Nothing draws attention like the word genocide. The term is politically charged and easy to manipulate. When you talk about genocide, people pay attention. When you talk about a plague, they hope it’s happening somewhere else and then put it out of their minds.
Genocide targets a group, or even a country for extinction. A plague is not so selective, not even a disease like Ebola that we like to think is a problem only a few African nations we couldn’t locate on a map need to deal with.
Every plague has to start somewhere. Ebola has been confined to Africa for years. Outbreaks make the news and then die away. Not this time. There has been no holding back from the World Health Organization and the Centers for Disease Control as to just how serious the situation is. This urgent announcement came from the director of the CDC:
“The window of opportunity to stop Ebola from spreading widely throughout Africa and becoming a global threat for years to come is closing, but it is not yet closed,” Dr. Frieden continued. “If the world takes the immediate steps– which are direct requests from the front lines of the outbreak and the Presidents of each country – we can still turn this around.”1
Urgency is not something governments respond to very well. In the U.S. priorities are dictated by the necessities of politics that can take need off the table and replace it with a more attractive opportunity at the drop of a hat. Could that happen with Ebola?
Ebola plague battles politics for attention
Last summer the Obama administration pushed for an emergency supplemental request of $3.7 billion for what was repeatedly called a humanitarian crisis at the Southwest Border. Many of us preferred to call it a political crisis created as a last resort by a party and president desperate to make good on their promise of sweeping immigration legislation. The billions for the crisis the White House helped create would have gone to the Department of Health and Human Services, Department of State, Department of Justice, and the Department of Homeland Security’s Customs and Border Protection and Immigration and Customs Enforcement divisions.2 That’s how government responds when urgency has a political payoff and there is a chance to spread some cash around. Fortunately, Republicans said no and now we don’t hear much about the border. By this time, Ebola had been picking up steam for months.
The White House asked for $88 million in the newest spending bill to combat the Ebola outbreak. This was 2.38% of the border funding request. Nevertheless, the president sent reassuring words to the countries fighting the epidemic:
You are not alone. Together, we can treat those who are sick with respect and dignity. We can save lives. And our countries can work together to improve public health, so this kind of outbreak doesn’t happen again. In this urgent work — and in building a stronger and more prosperous Africa — you’ll continue to have a partner in me and in the United States of America.3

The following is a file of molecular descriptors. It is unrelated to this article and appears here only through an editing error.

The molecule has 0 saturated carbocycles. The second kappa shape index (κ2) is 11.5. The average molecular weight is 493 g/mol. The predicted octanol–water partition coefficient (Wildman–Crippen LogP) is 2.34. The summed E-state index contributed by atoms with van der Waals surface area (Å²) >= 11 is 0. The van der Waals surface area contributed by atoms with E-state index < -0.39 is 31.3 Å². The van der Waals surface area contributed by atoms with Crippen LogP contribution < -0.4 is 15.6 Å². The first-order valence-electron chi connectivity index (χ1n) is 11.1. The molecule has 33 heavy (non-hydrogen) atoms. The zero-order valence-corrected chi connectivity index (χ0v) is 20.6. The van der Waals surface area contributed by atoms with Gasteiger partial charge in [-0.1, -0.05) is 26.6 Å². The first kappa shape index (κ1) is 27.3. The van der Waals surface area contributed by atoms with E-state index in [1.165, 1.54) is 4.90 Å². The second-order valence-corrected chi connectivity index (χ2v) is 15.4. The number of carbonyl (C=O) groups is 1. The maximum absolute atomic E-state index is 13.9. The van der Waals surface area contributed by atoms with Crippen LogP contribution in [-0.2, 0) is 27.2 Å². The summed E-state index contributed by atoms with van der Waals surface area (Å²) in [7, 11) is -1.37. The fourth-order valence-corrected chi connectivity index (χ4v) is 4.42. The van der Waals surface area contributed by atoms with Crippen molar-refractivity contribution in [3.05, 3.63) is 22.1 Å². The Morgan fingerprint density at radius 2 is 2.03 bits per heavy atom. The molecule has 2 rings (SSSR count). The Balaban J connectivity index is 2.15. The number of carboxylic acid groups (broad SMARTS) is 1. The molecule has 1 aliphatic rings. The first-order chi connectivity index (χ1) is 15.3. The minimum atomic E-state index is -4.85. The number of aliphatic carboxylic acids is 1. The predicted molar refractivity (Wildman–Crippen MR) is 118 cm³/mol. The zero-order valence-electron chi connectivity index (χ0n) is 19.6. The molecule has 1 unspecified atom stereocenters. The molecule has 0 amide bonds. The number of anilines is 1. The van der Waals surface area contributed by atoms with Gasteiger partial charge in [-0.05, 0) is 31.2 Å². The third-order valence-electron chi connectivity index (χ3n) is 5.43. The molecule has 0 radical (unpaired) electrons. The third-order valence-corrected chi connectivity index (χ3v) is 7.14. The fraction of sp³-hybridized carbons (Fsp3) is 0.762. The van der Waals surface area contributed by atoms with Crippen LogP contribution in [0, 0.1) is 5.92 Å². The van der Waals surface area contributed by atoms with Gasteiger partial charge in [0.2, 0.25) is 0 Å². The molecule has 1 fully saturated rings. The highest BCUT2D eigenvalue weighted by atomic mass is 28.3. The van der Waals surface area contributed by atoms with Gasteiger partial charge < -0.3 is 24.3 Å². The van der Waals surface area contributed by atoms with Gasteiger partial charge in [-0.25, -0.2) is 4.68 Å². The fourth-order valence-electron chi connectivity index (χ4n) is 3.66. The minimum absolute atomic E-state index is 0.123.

They will have a lot better partner if Ebola shows its face in America.* Plagues are equal opportunity killers, especially when they mutate. A disease that takes advantage of lack of information or poor sanitation today may decide to ignore social class tomorrow and waft through wealthy, educated communities.
Planning for genocide vs. planning for a plague
In politics, foresight can be less advantageous than a crisis. A crisis forces action. This is not a good thing when you are battling a plague because a disease like Ebola can get out of control. By the time you reach crisis stage, you have a catastrophe. It is not so good when you are talking about mass killing and genocide either, because once people are dead it’s very hard to bring them back. We are familiar with the slow march to war, though. Pulling together an international coalition is even slower. For Ebola, at least, we already have the commitment.
The genocide label has been slapped on the violence in Iraq and Syria. Secretary of State Kerry warned that:
The stakes for Iraq’s future could not be clearer, and today’s crisis underscores the stakes profoundly. ISIL’s campaign of terror against the innocent, including Yezedi and Christian minorities, and its grotesque and targeted acts of violence bear all the warning signs and hallmarks of genocide. For anyone who needed a wake-up call, this is it.4
As charges of genocide continue to mount, we are in the process of deciding how to best kill thousands of terrorists. This is an expensive proposition following a hefty Iraq war tab. Now we are getting started again, ready to throw more money and resources at a situation created by listening to liberal political demands to get out of Iraq.
With genocide people do the killing. That makes genocide controllable if you are willing to dedicate the resources to stop it. Plagues don’t work that way. They can become uncontrollable to the point where no amount of resources will stop the problem. With a disease as horrible and with as high a mortality rate as Ebola, one would think that there would be no end to our dedication to stop it.
Ebola doesn’t have any political sensibilities, though how we deal with it does. The difference between how much we spend to contain it and how quickly we commit to eradicating the disease will have a lot to do with where it turns up next.
We will always have billions, even trillions to spend on politically popular problems. The Obama administration wants us to spend lots of money to fix crises it had a hand in creating. Some of these problems can no longer be ignored. Has that caused us to treat Ebola too lightly? We always seem to find money to spend on war and phony political emergencies, so why are we hesitant to throw everything we have at stopping this outbreak?
*UPDATE September 30, 2014: Ebola is here. A case has been reported in Dallas, Texas. Watch lawmakers scamper to cover their tracks.